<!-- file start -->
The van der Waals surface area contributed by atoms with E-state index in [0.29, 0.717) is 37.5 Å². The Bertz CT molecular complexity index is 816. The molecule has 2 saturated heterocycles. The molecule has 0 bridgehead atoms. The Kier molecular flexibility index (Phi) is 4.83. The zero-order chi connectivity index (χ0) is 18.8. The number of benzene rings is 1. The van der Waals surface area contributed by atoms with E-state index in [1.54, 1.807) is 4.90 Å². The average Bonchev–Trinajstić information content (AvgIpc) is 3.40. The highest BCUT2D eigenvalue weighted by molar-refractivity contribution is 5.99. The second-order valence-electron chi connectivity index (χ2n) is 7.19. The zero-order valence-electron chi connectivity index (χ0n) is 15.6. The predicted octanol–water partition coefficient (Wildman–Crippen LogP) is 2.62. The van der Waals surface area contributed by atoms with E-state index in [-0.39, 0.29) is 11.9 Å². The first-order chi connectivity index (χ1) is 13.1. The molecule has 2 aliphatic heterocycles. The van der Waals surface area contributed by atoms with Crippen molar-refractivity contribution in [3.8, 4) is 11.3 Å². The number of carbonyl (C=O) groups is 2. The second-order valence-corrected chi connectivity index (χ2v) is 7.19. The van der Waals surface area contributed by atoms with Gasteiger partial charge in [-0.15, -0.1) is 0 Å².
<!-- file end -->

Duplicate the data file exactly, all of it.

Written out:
The van der Waals surface area contributed by atoms with E-state index in [0.29, 0.717) is 37.5 Å². The Bertz CT molecular complexity index is 816. The molecule has 2 saturated heterocycles. The molecule has 0 bridgehead atoms. The Kier molecular flexibility index (Phi) is 4.83. The zero-order chi connectivity index (χ0) is 18.8. The number of benzene rings is 1. The van der Waals surface area contributed by atoms with E-state index in [1.54, 1.807) is 4.90 Å². The average Bonchev–Trinajstić information content (AvgIpc) is 3.40. The highest BCUT2D eigenvalue weighted by molar-refractivity contribution is 5.99. The second-order valence-electron chi connectivity index (χ2n) is 7.19. The zero-order valence-electron chi connectivity index (χ0n) is 15.6. The predicted octanol–water partition coefficient (Wildman–Crippen LogP) is 2.62. The van der Waals surface area contributed by atoms with E-state index in [-0.39, 0.29) is 11.9 Å². The first-order chi connectivity index (χ1) is 13.1. The molecule has 2 aliphatic heterocycles. The van der Waals surface area contributed by atoms with Crippen molar-refractivity contribution in [3.8, 4) is 11.3 Å². The number of carbonyl (C=O) groups is 2. The second-order valence-corrected chi connectivity index (χ2v) is 7.19. The van der Waals surface area contributed by atoms with Gasteiger partial charge in [-0.15, -0.1) is 0 Å².